As the north Mecklenburg and south Iredell area continues to grow, so does interest in establishing local programs for the arts. Nowhere is this more evident than in Cornelius, where residents have approved $4 million in bonds to establish a new downtown arts center.
Each of the towns — Cornelius, Davidson, Mooresville and Huntersville — has an active series of programs and services tied in to appreciation of the arts. In addition, new physical facilities will soon be enhancing those efforts.
The focus in Cornelius is on development of a Town Arts Center near Town Hall on Catawba Avenue.
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The goal is to erect a new building adjacent to Police Headquarters where arts-related programs and activities can be presented. Town officials are taking this effort very seriously.
“Beyond its prominent geographic location in our Town Center, the community and cultural influence of this facility will be felt across all of Cornelius and regionally too” said Assistant Town Manager Andrew Grant.
At the town’s recent budget retreat, Planning Director Wayne Herron noted the arts center will also be an eco-development magnet, facilitating additional interest in the Old Cornelius downtown area.
The town board has also approved a management contract with the Cornelius Arts and Community Center, a nonprofit organization. This will enable the center to start raising additional funds for the center as needed.
Meanwhile, property in the downtown area near town hall is being acquired for the Arts Center, including a 1.85-acre parcel next to Police Headquarters on Catawba Avenue.
Pubic art exhibitions are held at Robbins Walk, and the town has purchased sculptures to place around Cornelius. A Tawba Walks arts festival is held downtown as well.
While Davidson doesn’t have an arts center of its own, the town has perhaps the next best thing: a strong liberal arts college.
“Our town has a long history of supporting the arts in conjunction with Davidson College,” said Economic Development Manager Kim Fleming, “starting with the college’s permanent collection including Rembrandt, Picasso and Matisse found in the Cunningham Fine Arts Center and the Belk Visual Arts Center.”
Lectures, readings and performances are held year round at the Duke Family Performance Hall, and the Davidson Community Players perform at the Armor Street Theater.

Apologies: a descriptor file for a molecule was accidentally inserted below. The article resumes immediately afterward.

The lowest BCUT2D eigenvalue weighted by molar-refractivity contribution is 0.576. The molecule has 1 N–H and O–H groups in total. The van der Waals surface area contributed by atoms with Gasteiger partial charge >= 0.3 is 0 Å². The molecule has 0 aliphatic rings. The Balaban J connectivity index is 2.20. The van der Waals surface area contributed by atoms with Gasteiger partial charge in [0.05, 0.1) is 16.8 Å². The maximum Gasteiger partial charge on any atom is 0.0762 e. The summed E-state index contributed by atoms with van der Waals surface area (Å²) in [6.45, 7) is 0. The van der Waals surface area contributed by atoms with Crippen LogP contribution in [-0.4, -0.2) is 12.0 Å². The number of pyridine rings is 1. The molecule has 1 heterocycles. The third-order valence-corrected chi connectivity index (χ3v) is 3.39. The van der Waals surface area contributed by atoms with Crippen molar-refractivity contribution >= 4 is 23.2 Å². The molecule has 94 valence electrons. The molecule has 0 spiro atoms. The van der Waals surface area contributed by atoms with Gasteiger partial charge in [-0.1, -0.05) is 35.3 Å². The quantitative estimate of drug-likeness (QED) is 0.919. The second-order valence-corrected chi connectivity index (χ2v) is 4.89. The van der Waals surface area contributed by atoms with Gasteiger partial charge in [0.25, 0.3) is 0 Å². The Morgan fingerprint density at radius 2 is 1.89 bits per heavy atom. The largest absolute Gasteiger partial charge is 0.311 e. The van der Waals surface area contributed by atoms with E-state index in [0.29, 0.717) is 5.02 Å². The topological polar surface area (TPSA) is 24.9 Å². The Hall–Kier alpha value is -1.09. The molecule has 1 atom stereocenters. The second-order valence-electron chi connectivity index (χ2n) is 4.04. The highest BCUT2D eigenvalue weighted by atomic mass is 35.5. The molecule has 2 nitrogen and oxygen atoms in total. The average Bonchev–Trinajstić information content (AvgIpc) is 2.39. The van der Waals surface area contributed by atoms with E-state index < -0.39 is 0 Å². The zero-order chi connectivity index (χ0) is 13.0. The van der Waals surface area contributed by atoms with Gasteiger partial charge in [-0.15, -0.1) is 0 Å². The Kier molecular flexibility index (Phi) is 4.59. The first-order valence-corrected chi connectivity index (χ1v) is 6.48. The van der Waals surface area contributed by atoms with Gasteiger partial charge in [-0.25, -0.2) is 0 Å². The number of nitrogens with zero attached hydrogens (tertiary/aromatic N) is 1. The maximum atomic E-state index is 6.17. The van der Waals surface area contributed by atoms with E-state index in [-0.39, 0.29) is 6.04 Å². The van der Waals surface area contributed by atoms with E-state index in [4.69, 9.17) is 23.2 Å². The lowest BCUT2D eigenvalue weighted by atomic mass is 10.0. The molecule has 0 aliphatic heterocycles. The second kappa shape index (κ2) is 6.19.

One of the best known initiatives in Davidson is the summer concert series, Concerts on the Green. Throughout the summer on alternating Sunday evenings, the lawn in front of the town’s library is filled with hundreds of people enjoying the sounds from some of the best musical organizations in the Carolinas — all free of charge.
Although the town does not currently have a physical facility dedicated strictly to the arts, it does have two facilities scheduled to open in 2018.
Veterans Park in downtown Huntersville will have a stage and festival lawn, which will allow the town to offer more live music, arts festivals and performing art in the downtown area.
In addition, the town is having a new 24,000-square-foot Recreation Center built within the Huntersville Athletic Park on Verhoeff Drive. The new facility will have a multipurpose room giving the town more programming space for other art-related offerings.
In addition, the town hosts an annual music and arts festival called Hello Huntersville. The daylong event — this year on May 7 — features music and art programs along with displays by regional art vendors.
Similar to Cornelius, the town’s biggest connection to the arts is based on a yet-to-be-completed facility. Through a partnership with the Mooresville Graded School District, the town will be presenting many nationally known artists and plays at Mooresville High School’s new Performing Arts Center, which is cunder construction.
The state-of-the-art auditorium will be the biggest in the area with 1,600 seats.
“We believe the type of arts and culture this partnership will allow the town to bring in will not only provide wonderful opportunities for folks in our community, but also will have a great positive impact on our local economy,” said Stephanie Crisco, supervisor at the town’s citizens center.
Also new in Mooresville is SPARC, its community think tank. SPARC stands for Special Events, Arts, Culture.
“This volunteer committee is made of people in the community that want a say in what kinds of arts and culture are brought to Mooresville,” Crisco said. “We are looking for individuals who have a passion for the arts and bring their own ideas to the table and we can see how we can bring them to life.”
The next SPARC meeting will be held 6:30May 16 at The Charles Mack Citizen Center. Anyone interested can contact Stephanie Crisco at firstname.lastname@example.org or by calling 704-662-3334.
Mooresville is also home to Mooresville Arts, www.magart.org.
Dave Vieser is a freelance writer: email@example.com.
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